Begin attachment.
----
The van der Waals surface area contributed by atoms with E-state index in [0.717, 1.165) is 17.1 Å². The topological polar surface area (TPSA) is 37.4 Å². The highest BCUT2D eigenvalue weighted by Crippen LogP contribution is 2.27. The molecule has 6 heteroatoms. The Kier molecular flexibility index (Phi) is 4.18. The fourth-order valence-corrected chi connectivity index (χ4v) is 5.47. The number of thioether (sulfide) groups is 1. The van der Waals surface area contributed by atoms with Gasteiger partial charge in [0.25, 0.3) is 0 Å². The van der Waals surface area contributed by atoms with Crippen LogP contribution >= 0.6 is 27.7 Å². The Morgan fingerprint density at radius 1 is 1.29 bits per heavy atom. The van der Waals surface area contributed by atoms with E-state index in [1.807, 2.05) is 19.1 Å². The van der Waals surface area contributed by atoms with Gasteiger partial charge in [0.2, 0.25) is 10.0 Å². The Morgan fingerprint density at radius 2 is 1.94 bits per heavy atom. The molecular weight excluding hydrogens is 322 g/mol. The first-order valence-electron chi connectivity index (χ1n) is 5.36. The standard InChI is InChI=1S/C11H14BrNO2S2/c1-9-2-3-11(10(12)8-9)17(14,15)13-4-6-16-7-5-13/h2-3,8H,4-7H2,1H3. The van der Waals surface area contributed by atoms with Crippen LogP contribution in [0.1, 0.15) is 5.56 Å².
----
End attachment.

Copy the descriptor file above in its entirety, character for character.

The van der Waals surface area contributed by atoms with E-state index in [0.717, 1.165) is 17.1 Å². The topological polar surface area (TPSA) is 37.4 Å². The highest BCUT2D eigenvalue weighted by Crippen LogP contribution is 2.27. The molecule has 6 heteroatoms. The Kier molecular flexibility index (Phi) is 4.18. The fourth-order valence-corrected chi connectivity index (χ4v) is 5.47. The number of thioether (sulfide) groups is 1. The van der Waals surface area contributed by atoms with Gasteiger partial charge in [0.25, 0.3) is 0 Å². The van der Waals surface area contributed by atoms with Crippen LogP contribution >= 0.6 is 27.7 Å². The Morgan fingerprint density at radius 1 is 1.29 bits per heavy atom. The van der Waals surface area contributed by atoms with E-state index in [1.807, 2.05) is 19.1 Å². The van der Waals surface area contributed by atoms with Gasteiger partial charge in [0.2, 0.25) is 10.0 Å². The Morgan fingerprint density at radius 2 is 1.94 bits per heavy atom. The molecular weight excluding hydrogens is 322 g/mol. The first-order valence-electron chi connectivity index (χ1n) is 5.36. The standard InChI is InChI=1S/C11H14BrNO2S2/c1-9-2-3-11(10(12)8-9)17(14,15)13-4-6-16-7-5-13/h2-3,8H,4-7H2,1H3. The van der Waals surface area contributed by atoms with Crippen LogP contribution in [0.1, 0.15) is 5.56 Å².